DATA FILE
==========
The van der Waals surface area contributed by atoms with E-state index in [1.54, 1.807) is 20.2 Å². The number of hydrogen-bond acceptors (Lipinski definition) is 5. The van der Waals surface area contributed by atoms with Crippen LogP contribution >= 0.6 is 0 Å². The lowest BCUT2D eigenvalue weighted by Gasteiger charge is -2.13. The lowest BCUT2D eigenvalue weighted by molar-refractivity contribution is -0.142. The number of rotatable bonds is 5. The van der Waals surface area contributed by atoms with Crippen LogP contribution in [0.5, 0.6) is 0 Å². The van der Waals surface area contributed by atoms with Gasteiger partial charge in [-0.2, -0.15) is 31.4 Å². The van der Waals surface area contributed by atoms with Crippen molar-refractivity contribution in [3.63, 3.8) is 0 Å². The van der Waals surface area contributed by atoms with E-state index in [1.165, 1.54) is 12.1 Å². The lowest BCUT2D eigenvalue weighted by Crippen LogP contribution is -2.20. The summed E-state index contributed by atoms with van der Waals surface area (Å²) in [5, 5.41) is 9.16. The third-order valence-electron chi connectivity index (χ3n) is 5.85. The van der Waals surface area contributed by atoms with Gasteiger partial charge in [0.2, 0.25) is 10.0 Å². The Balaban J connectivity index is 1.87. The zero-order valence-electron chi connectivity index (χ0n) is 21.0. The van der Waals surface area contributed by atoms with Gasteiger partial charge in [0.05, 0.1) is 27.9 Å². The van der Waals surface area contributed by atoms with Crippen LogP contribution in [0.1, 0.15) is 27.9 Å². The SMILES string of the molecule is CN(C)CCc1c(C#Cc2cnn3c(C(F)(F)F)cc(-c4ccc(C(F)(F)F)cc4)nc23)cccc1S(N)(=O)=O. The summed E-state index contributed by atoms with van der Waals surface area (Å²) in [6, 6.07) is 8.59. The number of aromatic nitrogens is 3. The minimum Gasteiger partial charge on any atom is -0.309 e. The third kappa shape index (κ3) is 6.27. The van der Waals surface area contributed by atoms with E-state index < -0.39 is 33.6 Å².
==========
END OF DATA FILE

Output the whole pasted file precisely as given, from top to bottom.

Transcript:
The van der Waals surface area contributed by atoms with E-state index in [1.54, 1.807) is 20.2 Å². The number of hydrogen-bond acceptors (Lipinski definition) is 5. The van der Waals surface area contributed by atoms with Crippen LogP contribution >= 0.6 is 0 Å². The lowest BCUT2D eigenvalue weighted by Gasteiger charge is -2.13. The lowest BCUT2D eigenvalue weighted by molar-refractivity contribution is -0.142. The number of rotatable bonds is 5. The van der Waals surface area contributed by atoms with Crippen LogP contribution in [0.5, 0.6) is 0 Å². The van der Waals surface area contributed by atoms with Gasteiger partial charge in [-0.2, -0.15) is 31.4 Å². The van der Waals surface area contributed by atoms with Crippen molar-refractivity contribution in [3.63, 3.8) is 0 Å². The van der Waals surface area contributed by atoms with E-state index in [1.165, 1.54) is 12.1 Å². The lowest BCUT2D eigenvalue weighted by Crippen LogP contribution is -2.20. The summed E-state index contributed by atoms with van der Waals surface area (Å²) in [5, 5.41) is 9.16. The third-order valence-electron chi connectivity index (χ3n) is 5.85. The van der Waals surface area contributed by atoms with Gasteiger partial charge in [0.2, 0.25) is 10.0 Å². The Balaban J connectivity index is 1.87. The zero-order valence-electron chi connectivity index (χ0n) is 21.0. The van der Waals surface area contributed by atoms with Gasteiger partial charge in [0.05, 0.1) is 27.9 Å². The van der Waals surface area contributed by atoms with Crippen LogP contribution in [0.1, 0.15) is 27.9 Å². The SMILES string of the molecule is CN(C)CCc1c(C#Cc2cnn3c(C(F)(F)F)cc(-c4ccc(C(F)(F)F)cc4)nc23)cccc1S(N)(=O)=O. The summed E-state index contributed by atoms with van der Waals surface area (Å²) in [6, 6.07) is 8.59. The number of aromatic nitrogens is 3. The minimum Gasteiger partial charge on any atom is -0.309 e. The third kappa shape index (κ3) is 6.27. The van der Waals surface area contributed by atoms with E-state index < -0.39 is 33.6 Å².